Sewing tools


There are so many gadgets and sewing tools to suit every kind of fancy that I would have to convert my website to accommodate everything.  Here are a few of my favorites.


I am partial to Ghinger scissors.  They are Italian made many all metal, strong, sharp, well made and they are dependable and time tested.  Seamstresses have been using them for many years.  

  • Dressmaking scissors are a staple scissor used for cutting fabric
  • Applique scissors have a bill that prevents the lower knife from slicing through the fabric and making unwanted holes.  They can get close to cut around stitches hence the name 
  • Embroidery scissors are small and good for cutting threads and small pieces of fabric
  • Pinking shears are good for preventing fabric edges from unraveling 

Tube turners and threaders

There are a lot of options for turning your fabric tubes (think spaghetti straps) and by far the best in my opinion, but not the most versatile, meaning you won't use it for anything else.

Threaders are also so easy to come by but which one is the best?  I've tried too many to admit and have found that pretty much each one works kind of well.  What you are looking for is a gentle connection between the device and the fabric.  Some threaders clamp onto the fabric so you can have something to thread through a casing, for example, and other threaders hook.  Though the hooks are less invasive, since clamps can make holes or rip the fabric when stress is applied during the threading process, hooks are sometimes too gentle.


I am a big fan of using clips to hold fabric together.  However there are times when clips won't due and pins are necessary.

Pattern weights

I prefer pattern weights to hold patterns in place over pins.  They are just as effective and less invasive than pins.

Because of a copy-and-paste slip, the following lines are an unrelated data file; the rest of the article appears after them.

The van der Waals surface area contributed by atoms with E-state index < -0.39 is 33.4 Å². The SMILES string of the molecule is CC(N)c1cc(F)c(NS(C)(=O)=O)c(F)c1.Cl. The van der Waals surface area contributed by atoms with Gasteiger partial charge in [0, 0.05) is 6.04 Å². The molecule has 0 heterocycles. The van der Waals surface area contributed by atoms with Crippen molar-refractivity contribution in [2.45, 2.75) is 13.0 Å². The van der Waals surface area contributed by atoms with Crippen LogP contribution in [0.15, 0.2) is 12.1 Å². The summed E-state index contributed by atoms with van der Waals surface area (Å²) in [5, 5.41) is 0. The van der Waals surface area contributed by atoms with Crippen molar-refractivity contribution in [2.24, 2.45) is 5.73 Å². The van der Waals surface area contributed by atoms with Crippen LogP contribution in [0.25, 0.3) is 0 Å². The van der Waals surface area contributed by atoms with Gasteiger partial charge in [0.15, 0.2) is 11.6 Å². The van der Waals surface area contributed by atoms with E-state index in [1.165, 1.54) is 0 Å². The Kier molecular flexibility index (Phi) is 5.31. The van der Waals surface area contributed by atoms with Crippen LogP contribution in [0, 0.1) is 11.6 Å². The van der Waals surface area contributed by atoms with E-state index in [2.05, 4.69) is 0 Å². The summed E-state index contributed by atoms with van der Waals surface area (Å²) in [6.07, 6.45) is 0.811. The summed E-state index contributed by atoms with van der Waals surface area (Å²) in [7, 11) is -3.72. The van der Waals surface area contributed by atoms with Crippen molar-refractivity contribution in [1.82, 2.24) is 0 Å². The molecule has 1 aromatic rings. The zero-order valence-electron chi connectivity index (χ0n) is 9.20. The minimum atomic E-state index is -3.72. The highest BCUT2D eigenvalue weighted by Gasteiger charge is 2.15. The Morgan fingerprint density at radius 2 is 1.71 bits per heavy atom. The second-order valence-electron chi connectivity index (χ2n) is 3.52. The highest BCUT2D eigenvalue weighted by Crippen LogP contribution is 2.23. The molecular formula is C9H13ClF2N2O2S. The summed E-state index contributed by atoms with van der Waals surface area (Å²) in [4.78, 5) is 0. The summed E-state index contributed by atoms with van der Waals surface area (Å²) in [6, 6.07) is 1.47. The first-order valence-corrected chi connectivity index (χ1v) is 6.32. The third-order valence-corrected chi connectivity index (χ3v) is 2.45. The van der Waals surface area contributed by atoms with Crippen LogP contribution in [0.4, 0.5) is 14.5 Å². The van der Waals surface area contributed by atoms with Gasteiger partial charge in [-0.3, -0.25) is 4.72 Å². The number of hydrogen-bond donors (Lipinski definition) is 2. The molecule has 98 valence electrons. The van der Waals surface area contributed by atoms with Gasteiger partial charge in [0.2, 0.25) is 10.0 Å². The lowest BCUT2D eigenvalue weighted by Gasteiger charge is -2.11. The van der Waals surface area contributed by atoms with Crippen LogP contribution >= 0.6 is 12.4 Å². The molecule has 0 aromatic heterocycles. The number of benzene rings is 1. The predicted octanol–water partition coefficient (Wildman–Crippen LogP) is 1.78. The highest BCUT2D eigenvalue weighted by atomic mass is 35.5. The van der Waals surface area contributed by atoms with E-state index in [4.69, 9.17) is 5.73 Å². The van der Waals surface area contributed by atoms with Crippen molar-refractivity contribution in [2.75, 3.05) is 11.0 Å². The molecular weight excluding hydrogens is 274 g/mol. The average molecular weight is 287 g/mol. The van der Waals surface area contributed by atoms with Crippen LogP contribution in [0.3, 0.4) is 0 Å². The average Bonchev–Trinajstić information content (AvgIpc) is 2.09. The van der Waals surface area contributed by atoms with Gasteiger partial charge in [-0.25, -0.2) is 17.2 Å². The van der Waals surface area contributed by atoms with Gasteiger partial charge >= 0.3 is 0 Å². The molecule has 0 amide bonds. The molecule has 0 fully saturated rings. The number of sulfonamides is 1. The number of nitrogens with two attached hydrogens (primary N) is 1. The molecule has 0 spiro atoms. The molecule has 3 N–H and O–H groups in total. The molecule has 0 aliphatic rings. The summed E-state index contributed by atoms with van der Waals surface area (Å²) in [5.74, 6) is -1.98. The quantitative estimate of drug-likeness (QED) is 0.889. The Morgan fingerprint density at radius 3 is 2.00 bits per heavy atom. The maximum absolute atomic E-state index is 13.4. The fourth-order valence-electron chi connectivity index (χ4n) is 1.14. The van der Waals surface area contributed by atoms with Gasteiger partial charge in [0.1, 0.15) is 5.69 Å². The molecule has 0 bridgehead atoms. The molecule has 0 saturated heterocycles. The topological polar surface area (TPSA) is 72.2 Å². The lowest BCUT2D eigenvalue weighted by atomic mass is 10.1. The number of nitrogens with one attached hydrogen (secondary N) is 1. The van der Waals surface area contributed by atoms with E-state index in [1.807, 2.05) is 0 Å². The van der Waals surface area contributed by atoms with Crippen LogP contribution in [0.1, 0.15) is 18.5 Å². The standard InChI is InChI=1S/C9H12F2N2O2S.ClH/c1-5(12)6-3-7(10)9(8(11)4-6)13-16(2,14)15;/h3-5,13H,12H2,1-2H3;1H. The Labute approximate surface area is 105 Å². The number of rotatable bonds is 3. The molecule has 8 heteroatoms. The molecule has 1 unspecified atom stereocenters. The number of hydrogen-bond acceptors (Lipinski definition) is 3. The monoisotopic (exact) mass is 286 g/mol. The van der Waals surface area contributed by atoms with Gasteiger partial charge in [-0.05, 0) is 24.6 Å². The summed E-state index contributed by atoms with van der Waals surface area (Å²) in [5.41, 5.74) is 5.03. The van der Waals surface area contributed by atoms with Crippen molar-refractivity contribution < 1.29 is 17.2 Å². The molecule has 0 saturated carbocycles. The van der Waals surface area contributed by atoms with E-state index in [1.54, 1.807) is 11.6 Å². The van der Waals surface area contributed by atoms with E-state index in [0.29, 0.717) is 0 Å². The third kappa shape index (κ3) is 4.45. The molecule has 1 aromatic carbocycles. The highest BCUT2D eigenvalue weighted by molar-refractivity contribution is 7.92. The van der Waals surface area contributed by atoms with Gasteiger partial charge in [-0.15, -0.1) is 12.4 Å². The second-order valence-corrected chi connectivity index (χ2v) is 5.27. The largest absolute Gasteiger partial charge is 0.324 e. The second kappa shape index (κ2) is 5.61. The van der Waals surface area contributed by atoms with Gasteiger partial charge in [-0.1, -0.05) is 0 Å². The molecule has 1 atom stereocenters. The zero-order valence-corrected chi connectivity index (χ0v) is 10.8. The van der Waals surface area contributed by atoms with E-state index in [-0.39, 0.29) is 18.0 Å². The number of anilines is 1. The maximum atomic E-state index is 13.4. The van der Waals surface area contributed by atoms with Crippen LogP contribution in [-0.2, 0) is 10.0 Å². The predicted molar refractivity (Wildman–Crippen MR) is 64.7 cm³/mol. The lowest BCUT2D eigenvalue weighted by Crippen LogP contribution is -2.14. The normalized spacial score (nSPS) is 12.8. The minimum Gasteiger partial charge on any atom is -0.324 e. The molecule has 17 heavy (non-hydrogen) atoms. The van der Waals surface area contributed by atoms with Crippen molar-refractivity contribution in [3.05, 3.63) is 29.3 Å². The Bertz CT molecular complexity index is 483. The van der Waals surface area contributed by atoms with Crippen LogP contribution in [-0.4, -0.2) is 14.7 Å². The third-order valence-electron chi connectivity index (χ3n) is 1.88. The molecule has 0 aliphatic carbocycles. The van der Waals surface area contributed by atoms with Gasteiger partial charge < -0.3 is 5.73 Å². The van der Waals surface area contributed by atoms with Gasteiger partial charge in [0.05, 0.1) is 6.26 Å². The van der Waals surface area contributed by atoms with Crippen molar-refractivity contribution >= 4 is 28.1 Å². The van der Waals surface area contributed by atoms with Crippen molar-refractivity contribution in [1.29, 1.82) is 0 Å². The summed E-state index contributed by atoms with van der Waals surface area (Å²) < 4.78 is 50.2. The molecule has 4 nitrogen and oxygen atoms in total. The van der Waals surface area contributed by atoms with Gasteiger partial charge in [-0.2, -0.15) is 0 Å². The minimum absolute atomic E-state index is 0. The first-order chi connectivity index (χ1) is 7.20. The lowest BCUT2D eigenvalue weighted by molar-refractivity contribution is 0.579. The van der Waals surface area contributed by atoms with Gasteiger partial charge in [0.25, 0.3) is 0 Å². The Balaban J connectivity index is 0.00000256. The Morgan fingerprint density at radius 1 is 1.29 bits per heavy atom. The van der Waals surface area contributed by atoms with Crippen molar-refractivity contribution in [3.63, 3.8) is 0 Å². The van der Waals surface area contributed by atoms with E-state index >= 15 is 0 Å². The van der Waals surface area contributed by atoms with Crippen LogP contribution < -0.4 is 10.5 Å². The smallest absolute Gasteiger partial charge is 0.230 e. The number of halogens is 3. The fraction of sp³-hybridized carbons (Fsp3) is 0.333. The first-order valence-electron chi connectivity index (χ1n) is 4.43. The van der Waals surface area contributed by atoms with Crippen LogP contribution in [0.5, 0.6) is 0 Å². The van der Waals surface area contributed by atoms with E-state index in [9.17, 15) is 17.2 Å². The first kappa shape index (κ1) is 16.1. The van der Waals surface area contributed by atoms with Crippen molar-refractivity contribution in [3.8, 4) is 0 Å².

Marking tools

I've bought a great many marking tools kind of unable to make my mind up with what's best.  More recently I discovered a chalk wheel that dispenses chalk as it rolls across the fabric.  This seems to be the most accurate in that it doesn't pull at the fabric like pencils or chalk pieces do.  I am also a fan of erasable pens but watch out for the iron because it completely disappears your erasable pen lines, so place it wisely.

edge guide

Use an edge guide to make your stitch lines straight.  I bought a magnetic edge guide that attaches to the metal part of the base plate and when I lost it it took me like 3 months (durrrr) to realize I could use a square magnet instead.  Many machines have a guide that attaches to the back of their sewing machine and some machines have a guide that attaches to their walking foot.  Read your manual to see if you have one or can buy one.  Some people suggest using a post it note pack but really all you're looking for is a raised straight edge that your fabric can butt up against.  If you don't want to buy a square magnet or a designated sewing guide get creative, I'm sure you have something in your house you could use.  


I am a sucker for innovation and was amazed and intrigued by my iron which raises up on little legs by itself when it's set down.  Having forgotten my iron flat on more than one occasion I thought it would be a foolproof way to ensure my family's safety from fire by iron and I thought it would help me move a little faster in my technique.